ANN ARBOR, Mich. — The 32nd Annual Ann Arbor Summer Festival begins on Friday, June 12 and continues through Sunday, July 5 on the beautiful University of Michigan campus. The Top of the Park stage has been temporarily relocated to the 700 block of N. University Ave. due to construction on the previous site. The popular retreat fitness series has been expanded to each day of the festival.
“We’ve got a great Summer Festival lined up for everyone this season,” said Amy Nesbitt, the festival’s executive and artistic director. “Some of the many highlights from the over 140 events that we present this year include presenting Ingrid Michaelson at the main stage, with Jukebox the Ghost on Thursday the 25th, we’re also presenting The Indigo Girls with their new release on Friday the 19th, a very special show we’re presenting this season is on Saturday the 27th of June down by the riverside, the Blind Boys of Alabama and the Dirty Dozen Brass Band.”
She added: “Outside we have what we call special attractions. These are more of the free, outdoor, family entertainment. On Tuesday the 16th of June, we’re presenting the Cirque Mechanics and their 22-foot high, pedal-powered acrobatic stage called the Gantry Bike that six different acrobats are doing tricks on while it’s pedaling. On the 22nd and 23rd at the same location of Top of the Park, we’ll be presenting the Magmanus Show, which is a circus duo from Sweden. It’s their first time in North America who will be doing hysterical acrobatics, teeter totter work, Conga juggling, kind of in an Elvis Costello vain. That’s an hour long show and we’re going to do one show each night. On our final night of the festival, the 5th of July, we’ll be presenting outdoors, for free, the United States Army Field Band and Soldiers’ Chorus. It will be a fantastic way to celebrate the Fourth of July.”
People may be wondering…how will the festival be different from last year?
“The main difference is the Top of the Park has been relocated about a block south of its historic location,” Nesbitt explained. “It’s now on South Ingalls Mall and North University Avenue, which will be closing between the Hill Auditorium and the Michigan League. Other than that, I think it’s very modest adjustments we’ve made to the site and a little bit on the programming. For the most part, what people have come to love and expect will be there. This year, we’ve expanded the very popular retreat series, which is a wellness series, alternative happy hour on the lawn of the Power Center. We have free yoga classes, Tai Chi classes and now that’s every single night of the festival, which is 21 nights starting at 5 o’clock.”
One of the other popular activities is when people bring their lawn chairs and watch movies on the big screen.
“People don’t need to bring their lawn chairs if they don’t want to, we’ve got all of the chairs there,” the festival’s executive and artistic director said. “We’ve got a fabulous movie line-up this year. We’ve got 13 marquee films, each one starts at 10 o’clock when it gets dark. We’ve got this giant, inflatable screen, which is great to watch it go up. Folks will camp out with their blankets and we’ve got popcorn and snow cones. It’s a beautiful way to see a movie. All of the sound runs through the major equipment that we use for our bands. To me, it’s the closest thing we have to an old school drive-in.”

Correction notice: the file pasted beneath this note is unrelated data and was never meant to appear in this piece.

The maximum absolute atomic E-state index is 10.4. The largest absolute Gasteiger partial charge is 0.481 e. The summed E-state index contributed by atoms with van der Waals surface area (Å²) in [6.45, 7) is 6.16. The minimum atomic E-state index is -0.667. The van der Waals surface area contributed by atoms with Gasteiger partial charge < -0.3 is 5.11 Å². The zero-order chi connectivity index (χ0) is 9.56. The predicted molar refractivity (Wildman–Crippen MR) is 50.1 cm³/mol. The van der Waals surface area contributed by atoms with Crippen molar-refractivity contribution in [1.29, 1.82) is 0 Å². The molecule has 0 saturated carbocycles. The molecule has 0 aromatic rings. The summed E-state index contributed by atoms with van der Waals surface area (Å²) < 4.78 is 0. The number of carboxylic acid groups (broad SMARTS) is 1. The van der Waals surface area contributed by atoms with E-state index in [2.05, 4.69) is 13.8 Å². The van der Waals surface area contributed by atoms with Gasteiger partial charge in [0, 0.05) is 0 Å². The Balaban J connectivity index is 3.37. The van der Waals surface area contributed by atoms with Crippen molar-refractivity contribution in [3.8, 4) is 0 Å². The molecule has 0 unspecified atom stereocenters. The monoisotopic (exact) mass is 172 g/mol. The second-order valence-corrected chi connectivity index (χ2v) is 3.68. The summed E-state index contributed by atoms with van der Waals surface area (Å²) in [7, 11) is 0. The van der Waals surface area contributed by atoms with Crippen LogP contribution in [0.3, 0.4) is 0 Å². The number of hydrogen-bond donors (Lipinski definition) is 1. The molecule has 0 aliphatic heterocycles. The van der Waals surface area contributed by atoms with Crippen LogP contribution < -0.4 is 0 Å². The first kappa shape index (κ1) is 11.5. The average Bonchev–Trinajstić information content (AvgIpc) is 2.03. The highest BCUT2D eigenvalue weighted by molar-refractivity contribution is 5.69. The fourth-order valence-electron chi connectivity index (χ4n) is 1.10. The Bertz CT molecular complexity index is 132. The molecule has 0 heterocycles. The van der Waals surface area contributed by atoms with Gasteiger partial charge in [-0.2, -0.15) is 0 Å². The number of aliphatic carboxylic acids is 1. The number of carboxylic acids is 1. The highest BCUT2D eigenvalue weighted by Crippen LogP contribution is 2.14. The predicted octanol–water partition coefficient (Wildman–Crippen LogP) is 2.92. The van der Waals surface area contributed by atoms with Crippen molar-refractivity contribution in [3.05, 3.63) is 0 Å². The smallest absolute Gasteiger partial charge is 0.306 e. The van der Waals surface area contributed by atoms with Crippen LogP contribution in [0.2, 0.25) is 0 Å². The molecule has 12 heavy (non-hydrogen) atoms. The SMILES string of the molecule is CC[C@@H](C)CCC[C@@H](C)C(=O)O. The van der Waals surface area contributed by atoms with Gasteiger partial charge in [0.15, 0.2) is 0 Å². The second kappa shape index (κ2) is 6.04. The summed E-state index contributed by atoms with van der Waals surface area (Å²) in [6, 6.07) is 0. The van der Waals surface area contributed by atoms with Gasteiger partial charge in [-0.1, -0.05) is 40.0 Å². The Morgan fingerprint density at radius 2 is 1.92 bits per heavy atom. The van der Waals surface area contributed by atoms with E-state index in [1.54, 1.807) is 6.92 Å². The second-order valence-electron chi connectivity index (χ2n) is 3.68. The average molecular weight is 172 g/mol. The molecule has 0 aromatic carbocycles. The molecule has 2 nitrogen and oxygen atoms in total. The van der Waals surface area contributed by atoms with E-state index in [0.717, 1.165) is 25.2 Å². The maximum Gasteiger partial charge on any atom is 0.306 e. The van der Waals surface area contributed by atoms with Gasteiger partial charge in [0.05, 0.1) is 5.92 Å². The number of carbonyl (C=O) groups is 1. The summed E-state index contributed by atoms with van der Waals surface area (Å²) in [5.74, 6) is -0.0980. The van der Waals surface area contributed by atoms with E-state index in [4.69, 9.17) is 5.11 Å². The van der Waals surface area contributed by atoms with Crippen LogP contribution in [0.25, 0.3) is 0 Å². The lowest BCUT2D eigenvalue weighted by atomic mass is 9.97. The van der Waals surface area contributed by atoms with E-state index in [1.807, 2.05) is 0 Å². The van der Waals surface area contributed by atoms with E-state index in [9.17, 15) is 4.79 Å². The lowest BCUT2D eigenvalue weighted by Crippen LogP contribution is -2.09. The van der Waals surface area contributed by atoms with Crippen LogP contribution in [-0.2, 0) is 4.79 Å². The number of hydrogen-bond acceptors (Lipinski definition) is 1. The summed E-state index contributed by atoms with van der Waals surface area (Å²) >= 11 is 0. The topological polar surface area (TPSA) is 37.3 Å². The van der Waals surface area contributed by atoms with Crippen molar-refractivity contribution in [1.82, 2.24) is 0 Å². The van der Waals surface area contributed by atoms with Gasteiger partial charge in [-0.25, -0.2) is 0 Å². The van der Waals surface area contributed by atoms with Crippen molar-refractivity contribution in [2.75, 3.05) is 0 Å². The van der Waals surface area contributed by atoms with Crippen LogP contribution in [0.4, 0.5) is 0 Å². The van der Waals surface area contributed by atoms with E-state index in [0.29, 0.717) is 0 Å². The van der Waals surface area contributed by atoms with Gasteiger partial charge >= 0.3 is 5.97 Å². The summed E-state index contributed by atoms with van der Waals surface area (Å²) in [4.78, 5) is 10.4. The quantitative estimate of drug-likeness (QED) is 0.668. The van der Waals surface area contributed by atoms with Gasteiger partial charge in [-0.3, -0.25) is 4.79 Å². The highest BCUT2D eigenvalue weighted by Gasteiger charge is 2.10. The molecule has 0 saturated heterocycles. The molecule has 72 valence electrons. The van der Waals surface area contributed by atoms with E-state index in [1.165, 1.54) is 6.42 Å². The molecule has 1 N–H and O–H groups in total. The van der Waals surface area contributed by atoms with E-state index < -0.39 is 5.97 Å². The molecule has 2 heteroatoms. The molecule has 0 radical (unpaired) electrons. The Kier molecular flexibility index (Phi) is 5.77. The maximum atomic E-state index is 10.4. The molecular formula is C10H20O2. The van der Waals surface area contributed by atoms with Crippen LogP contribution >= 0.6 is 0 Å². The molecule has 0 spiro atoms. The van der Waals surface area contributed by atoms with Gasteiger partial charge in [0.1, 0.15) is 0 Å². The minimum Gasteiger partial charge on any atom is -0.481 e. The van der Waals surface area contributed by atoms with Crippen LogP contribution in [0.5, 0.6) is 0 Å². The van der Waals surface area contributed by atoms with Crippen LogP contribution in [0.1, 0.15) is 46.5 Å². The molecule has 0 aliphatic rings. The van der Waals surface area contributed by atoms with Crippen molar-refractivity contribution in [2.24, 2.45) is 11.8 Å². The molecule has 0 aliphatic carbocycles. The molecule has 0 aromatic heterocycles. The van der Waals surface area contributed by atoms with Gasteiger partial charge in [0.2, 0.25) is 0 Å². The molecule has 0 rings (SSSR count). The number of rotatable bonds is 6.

This year’s festival runs from June 12 through July 5. Would you say it’s one of the longest-running festivals in the nation in terms of days?
“We have yet to be able to find another festival with the amount of activities running the scope, the duration that we do,” Nesbitt answered. “For the most part, most festivals you find in North America run over a weekend or a week or Thursday night down on the green. We’re really fortunate to be in a community with such strong support for the arts and the festival. I don’t think we can pick up this festival and put it just about anywhere else. A lot of people who attend the festival think, every cool town in the country must have one of these. It’s a real unique thing that a lot of people don’t realize until they spend time or in some cases, move to other places.”
Most activities are free at the Summer Festival. However, donations of $5 are encouraged to keep Top of the Park free.
“Ninety percent of our 140 events are admission-free,” she added. “The marquee talent like the Golden Dragon acrobats and The Indigo Girls, those are part of our main stage series so those are ticketed and very expensive to present. Outdoors, we ask people if they like what they experienced, they had a good time, maybe they’ll put $5 into the kiosk because they got to see four or five bands, they got to see a movie, their kids built something at KidZone, hopefully it was worth it to make a donation each time they come visit.”
Sometimes it gets very busy in downtown Ann Arbor. Where do you recommend people park?
“The best tool for that, by far, is anyone with a smartphone or tablet, we have a beautiful, free downloadable app. It has a wonderful GPS map so no matter, you can figure out how far you are from the different parking options–we have the hours of parking and the cost. Sundays are free in Ann Arbor downtown on the city streets. Then, you can navigate back to the parking garage. It’s all on the free app and I just can’t recommend that strongly enough.”
For more information about the Ann Arbor Summer Festival or to purchase tickets to main stage shows, visit www.a2sf.org.